Doing what I love everyday is something I believe makes even the toughest days better. For me, singing, playing my fiddle, writing poetry and making time for fun with my family are all ways that make the ordinary days extraordinary. Running down the bog amongst nature, even on the days when I didn’t feel like it, proved that it was exactly what I needed to do. I found comfort there in the quietness and the cool stare of the cow, standing strong in her field. I felt held between the bushes of gorse and blackthorn. With lines of primroses and daisies at my feet, the birds cheered for my running through uncertainty and to ease my fears that I may not get to hug my parents again. I gained strength from the busyness of the bee knowing exactly what she had to do and where she had to go. The flying pheasant and swarms of midgets and horseflies all played a part in my story in my striving and thriving. Venus shone down on me on nights I felt afraid and disappointed of dreams on hold and fearful of stepping into the known. My dogs have sensed this from me too. My kids have offered me ‘unasked for’ hugs on these days. These are the very best kind of hugs when they hold on for that extra minute just for you. I have given them those hugs on the days they needed them. I have listened to their heartbeats as well as our two dogs, Josie and Danu. Their unconditional love has gotten us through the lonely days when we missed our friends and family and we needed some much needed cheeky playful affection and fun.
As grateful as I am for my good health, having close family nearby and having the most loving honest friends, I have had days where I struggled with overwhelm, feeling like I wasn’t doing enough or worrying that I would pass the virus to my mother as I handed gloved and sanitised, her weekly medication and grocery shopping. Being vulnerable to our loved ones is our greatest strength. This allows them to be vulnerable too.
I have almost cried in Centra over them not having their own brand of dishwasher tablets as well as in Tesco for buying tinned peaches instead of pears for my mother’s favourite pear and almond tart she would bake for us as a ‘thank you’. I miss my town, the idle chatter on the streets about music and football. I miss the banter in the local coffee shops and the silent, distant queuing at Lidl leaves me cold and wanting to cry.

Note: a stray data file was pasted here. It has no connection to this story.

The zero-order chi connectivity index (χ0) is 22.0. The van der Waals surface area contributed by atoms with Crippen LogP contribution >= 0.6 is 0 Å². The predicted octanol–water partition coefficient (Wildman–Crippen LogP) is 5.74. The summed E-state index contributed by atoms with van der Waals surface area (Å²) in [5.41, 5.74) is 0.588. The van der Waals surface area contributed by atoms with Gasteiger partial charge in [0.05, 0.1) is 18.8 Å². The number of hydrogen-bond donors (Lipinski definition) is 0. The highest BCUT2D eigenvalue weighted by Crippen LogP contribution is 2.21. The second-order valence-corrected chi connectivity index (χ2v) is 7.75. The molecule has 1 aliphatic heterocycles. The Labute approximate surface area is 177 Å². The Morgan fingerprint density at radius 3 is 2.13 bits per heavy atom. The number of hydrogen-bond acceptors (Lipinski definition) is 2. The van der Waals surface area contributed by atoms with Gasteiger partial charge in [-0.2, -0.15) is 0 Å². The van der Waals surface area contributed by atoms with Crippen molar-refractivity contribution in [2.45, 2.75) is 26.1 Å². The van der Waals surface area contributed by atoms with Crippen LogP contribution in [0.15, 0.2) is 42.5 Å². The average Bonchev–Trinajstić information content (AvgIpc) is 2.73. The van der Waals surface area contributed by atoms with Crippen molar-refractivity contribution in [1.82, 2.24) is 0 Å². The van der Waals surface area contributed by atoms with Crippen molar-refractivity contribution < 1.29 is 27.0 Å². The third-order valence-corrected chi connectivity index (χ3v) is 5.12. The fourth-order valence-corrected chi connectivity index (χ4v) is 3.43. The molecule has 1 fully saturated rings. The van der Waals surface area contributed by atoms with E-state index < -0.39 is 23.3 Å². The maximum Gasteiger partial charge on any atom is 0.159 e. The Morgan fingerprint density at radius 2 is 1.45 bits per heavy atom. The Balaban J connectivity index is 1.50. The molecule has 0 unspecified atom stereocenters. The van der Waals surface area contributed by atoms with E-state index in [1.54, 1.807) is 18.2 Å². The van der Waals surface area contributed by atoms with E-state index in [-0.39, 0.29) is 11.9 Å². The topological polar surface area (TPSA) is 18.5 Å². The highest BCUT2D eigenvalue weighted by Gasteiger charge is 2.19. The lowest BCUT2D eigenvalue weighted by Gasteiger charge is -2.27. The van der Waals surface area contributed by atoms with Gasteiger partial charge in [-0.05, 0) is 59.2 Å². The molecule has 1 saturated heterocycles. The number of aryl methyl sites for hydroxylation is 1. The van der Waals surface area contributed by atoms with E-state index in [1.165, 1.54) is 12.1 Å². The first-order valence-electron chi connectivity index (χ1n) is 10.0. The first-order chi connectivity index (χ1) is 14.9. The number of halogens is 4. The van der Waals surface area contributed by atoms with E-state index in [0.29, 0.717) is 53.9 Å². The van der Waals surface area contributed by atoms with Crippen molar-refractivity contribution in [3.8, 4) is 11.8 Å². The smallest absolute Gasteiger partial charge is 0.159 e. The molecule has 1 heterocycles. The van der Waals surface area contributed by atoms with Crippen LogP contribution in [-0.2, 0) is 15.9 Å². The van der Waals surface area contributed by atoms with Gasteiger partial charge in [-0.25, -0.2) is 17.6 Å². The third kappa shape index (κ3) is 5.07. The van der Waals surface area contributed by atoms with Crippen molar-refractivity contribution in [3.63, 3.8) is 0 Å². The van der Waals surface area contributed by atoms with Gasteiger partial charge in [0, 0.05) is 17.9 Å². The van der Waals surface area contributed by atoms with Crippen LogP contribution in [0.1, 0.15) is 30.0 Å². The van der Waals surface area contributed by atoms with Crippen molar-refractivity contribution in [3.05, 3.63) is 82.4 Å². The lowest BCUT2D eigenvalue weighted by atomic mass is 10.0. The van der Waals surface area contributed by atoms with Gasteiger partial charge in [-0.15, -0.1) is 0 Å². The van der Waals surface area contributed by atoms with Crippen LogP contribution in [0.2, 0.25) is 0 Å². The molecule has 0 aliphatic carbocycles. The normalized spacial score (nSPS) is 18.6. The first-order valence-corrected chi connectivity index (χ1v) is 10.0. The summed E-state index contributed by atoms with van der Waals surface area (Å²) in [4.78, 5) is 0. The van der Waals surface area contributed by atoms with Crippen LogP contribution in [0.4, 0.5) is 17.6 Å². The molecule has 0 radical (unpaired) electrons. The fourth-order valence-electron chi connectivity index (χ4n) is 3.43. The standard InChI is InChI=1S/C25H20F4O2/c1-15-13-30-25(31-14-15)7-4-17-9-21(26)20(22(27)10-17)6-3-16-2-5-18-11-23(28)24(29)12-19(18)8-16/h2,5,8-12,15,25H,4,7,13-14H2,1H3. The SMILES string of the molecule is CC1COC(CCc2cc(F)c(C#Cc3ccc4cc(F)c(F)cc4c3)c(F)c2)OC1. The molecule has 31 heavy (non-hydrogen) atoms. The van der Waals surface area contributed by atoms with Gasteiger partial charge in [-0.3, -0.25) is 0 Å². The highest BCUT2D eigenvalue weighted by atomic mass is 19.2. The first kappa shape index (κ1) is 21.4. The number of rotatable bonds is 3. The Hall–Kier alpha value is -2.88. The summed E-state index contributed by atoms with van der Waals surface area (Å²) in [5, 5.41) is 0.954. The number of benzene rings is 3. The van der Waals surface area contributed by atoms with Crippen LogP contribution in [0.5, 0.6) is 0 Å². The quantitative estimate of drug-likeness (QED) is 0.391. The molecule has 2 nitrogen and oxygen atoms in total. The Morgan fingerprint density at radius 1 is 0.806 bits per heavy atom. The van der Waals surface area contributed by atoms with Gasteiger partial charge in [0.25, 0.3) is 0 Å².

“Sometimes you have to cry to make room for more laughter”
Words from my COVID-19 Diary May 2020
It is ironic how unresolved grief can creep back into your life at different times and find its way back into your tears again. It has taken me sixteen years after the death of my youngest brother John, who died from Cancer, to realise that I have more tears left to cry. It has taken COVID-19 for me to find this to be true, the missing piece of the jigsaw. That inner knowing that you are avoiding a hurt or loss but you run from it anyway, a constant niggling feeling that only dissolves away when you stop and sit with yourself long enough to let feelings bubble up and transform into tears.
Once I started writing this piece, peeling back the layers like an onion, I lost words I had planned to write in the stripping back to the core. I found forgotten grief in the writing; the tears began to rise and fall onto paper washing and soothing away the loss buried beneath the busyness. I have welcomed these tears, as this much I know to be true, tears heal and I am thankful that writing has given me permission to cry again even after sixteen years.
In my writing and self discovery these last few weeks, I now realise that I have been wearing an invisible cloak of grief for too long, buttoned up tight, holding on to grief as a protection and safe keeping of my love for John…or so I thought…until now. The problem with holding on to grief is that it steals the sunshine from your sky. Holding on to what no longer serves you stops you from dancing with a lighter step. Letting go of my unresolved grief for John has allowed him back into my dreams and conversations with my mother as we sit eating ice cream, sharing stories of John again in the summer sun in the garden we played tip the can in.
I was dancing a hornpipe, heavy-footed until now. But, I am ready to unbutton that coat and throw it across the floor. I am ready to dance a jig and write and cry some more.